I had another coffee place in mind, but their doors were closed and the staff waved me away. The only place open that I could find before 8:00 on a Sunday was Zaro's. Though the coffee wasn't great -- maybe a B- --, Zaro's gets an A for availability. I was so grateful to have a cup of coffee to take on the train with me and watch the Bronx become Westchester, which then became Connecticut.  One item at Zaro's I highly recommend is the black and white cookie, center top. I am an enormous fan of them and Zaro's makes great "black and whites."

If I were doing A to Z for bread, I would put Zaro's on the list. I'm a fan of the raisin walnut.  

This was the scene in Saybrook waiting for Lonni and me. Definitely worth getting up early, taking a subway and a train and drinking less than perfect coffee. Definitely. Lonni's daughter will be getting married here in July and yes, the excitement is building. Please pray for a day as clear and beautiful as this one was.

As Shakespeare wrote, "Our revels now are ended..." But, even with the end of the A to Z Blogging Challenge, our coffee drinking throughout New York City isn't over. I've had the best time and I've had the good fortune to share my coffee revels -- great name for a blog! -- with friends new and long-standing. By popular demand and personal pleasure The Coffee Revels will continue. As long as there's a new place to try, an interesting bean to sample, the Coffee Reveler will return. It may only be once or twice a month, but I'll be reveling and writing about coffee. In the interim regularly scheduled programing will resume. There are books to chat about, events to write about and I need to get back to Coffee Light and Mysteries (Mostly) Noir, which has been very sadly neglected.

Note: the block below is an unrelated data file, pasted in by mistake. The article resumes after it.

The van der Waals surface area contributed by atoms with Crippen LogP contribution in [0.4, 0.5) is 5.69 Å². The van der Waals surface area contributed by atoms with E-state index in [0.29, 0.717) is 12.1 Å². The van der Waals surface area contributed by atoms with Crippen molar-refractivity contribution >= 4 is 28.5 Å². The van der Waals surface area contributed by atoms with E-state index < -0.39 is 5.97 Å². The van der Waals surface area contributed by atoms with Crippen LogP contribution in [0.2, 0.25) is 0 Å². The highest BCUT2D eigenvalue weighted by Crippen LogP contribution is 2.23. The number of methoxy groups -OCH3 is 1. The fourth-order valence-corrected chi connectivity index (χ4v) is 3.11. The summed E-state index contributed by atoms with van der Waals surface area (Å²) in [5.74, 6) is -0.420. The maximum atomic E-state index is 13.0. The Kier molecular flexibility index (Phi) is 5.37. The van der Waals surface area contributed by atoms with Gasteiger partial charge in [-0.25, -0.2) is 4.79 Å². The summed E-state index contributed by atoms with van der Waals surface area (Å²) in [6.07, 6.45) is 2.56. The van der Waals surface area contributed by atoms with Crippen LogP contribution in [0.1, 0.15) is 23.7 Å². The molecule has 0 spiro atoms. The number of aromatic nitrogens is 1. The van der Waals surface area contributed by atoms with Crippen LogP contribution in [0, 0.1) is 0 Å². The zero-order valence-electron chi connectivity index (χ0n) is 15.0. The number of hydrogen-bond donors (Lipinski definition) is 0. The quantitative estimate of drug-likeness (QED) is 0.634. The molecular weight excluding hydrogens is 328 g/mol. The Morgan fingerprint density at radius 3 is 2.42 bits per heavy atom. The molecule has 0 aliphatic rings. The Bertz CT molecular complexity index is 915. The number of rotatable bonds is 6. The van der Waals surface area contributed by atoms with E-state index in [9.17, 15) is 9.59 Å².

With a little over two hours until the Challenge is over, I pass the finish line. I appreciate everyone who joined me in this endeavor, either in person or with your thoughtful comments.

So much coffee to drink, so many mysteries to read and so little time! Thanks for revelling with me. 
 

Y Is for Yorkville


When I first moved to New York in 1975 I lived around the corner from Two Little Red Hens. The space then was occupied by a very good German Deli, which I often frequented as I walked home from the subway. Yorkville, the neighborhood that I moved to had long been a German neighborhood, and there were still a number of German restaurants and food stores. There are now two left in the area, Schaller and Weber on the left of this picture and the Old Heidelberg, which is to the right of the bakery. If this were 1975 I would have gone to the long departed Viennese restaurant on East 86th Street to sample their coffee with whipped cream.

But it's 2016 and I chose Two Little Red Hens, and stopped in for a cup of coffee. I didn't sample the baked goods which looked fabulous, and in an effort to stay pastry abstinent, I didn't even photograph them. I had a cup of very good coffee, made by Irving Farms, our choice for "I."

I moved from this neighborhood twenty-five years ago this summer and haven't been back very much, although it's a bus ride across town. The window of Schaller & Weber has changed very little, but the neighborhood has changed a lot.